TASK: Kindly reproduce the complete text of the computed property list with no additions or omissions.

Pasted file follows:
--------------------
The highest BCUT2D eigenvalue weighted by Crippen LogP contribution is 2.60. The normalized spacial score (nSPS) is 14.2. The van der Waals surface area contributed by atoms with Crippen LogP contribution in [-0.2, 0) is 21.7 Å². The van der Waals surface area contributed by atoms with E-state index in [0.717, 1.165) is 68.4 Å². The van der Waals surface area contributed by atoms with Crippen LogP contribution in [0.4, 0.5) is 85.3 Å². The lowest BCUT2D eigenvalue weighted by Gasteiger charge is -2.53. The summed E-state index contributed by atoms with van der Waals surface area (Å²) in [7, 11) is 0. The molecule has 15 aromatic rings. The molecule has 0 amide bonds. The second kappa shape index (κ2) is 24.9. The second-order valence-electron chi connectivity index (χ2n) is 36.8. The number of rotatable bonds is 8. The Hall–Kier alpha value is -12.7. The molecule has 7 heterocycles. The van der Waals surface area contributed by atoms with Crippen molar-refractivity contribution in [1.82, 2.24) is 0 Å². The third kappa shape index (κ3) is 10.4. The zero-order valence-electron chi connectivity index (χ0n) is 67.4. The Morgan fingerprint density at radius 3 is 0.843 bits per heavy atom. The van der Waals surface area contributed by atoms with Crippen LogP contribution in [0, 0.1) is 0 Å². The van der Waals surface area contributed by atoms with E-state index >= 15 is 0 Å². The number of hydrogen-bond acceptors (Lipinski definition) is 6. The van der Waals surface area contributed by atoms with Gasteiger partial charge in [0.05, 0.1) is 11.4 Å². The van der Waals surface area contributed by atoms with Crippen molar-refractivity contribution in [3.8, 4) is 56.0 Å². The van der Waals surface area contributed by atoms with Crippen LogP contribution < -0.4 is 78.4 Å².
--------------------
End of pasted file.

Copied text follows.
The highest BCUT2D eigenvalue weighted by Crippen LogP contribution is 2.60. The normalized spacial score (nSPS) is 14.2. The van der Waals surface area contributed by atoms with Crippen LogP contribution in [-0.2, 0) is 21.7 Å². The van der Waals surface area contributed by atoms with E-state index in [0.717, 1.165) is 68.4 Å². The van der Waals surface area contributed by atoms with Crippen LogP contribution in [0.4, 0.5) is 85.3 Å². The lowest BCUT2D eigenvalue weighted by Gasteiger charge is -2.53. The summed E-state index contributed by atoms with van der Waals surface area (Å²) in [7, 11) is 0. The molecule has 15 aromatic rings. The molecule has 0 amide bonds. The second kappa shape index (κ2) is 24.9. The second-order valence-electron chi connectivity index (χ2n) is 36.8. The number of rotatable bonds is 8. The Hall–Kier alpha value is -12.7. The molecule has 7 heterocycles. The van der Waals surface area contributed by atoms with Crippen molar-refractivity contribution in [1.82, 2.24) is 0 Å². The third kappa shape index (κ3) is 10.4. The zero-order valence-electron chi connectivity index (χ0n) is 67.4. The Morgan fingerprint density at radius 3 is 0.843 bits per heavy atom. The van der Waals surface area contributed by atoms with Crippen LogP contribution in [0, 0.1) is 0 Å². The van der Waals surface area contributed by atoms with E-state index >= 15 is 0 Å². The number of hydrogen-bond acceptors (Lipinski definition) is 6. The van der Waals surface area contributed by atoms with Gasteiger partial charge in [0.05, 0.1) is 11.4 Å². The van der Waals surface area contributed by atoms with Crippen molar-refractivity contribution in [3.8, 4) is 56.0 Å². The van der Waals surface area contributed by atoms with Crippen LogP contribution < -0.4 is 78.4 Å².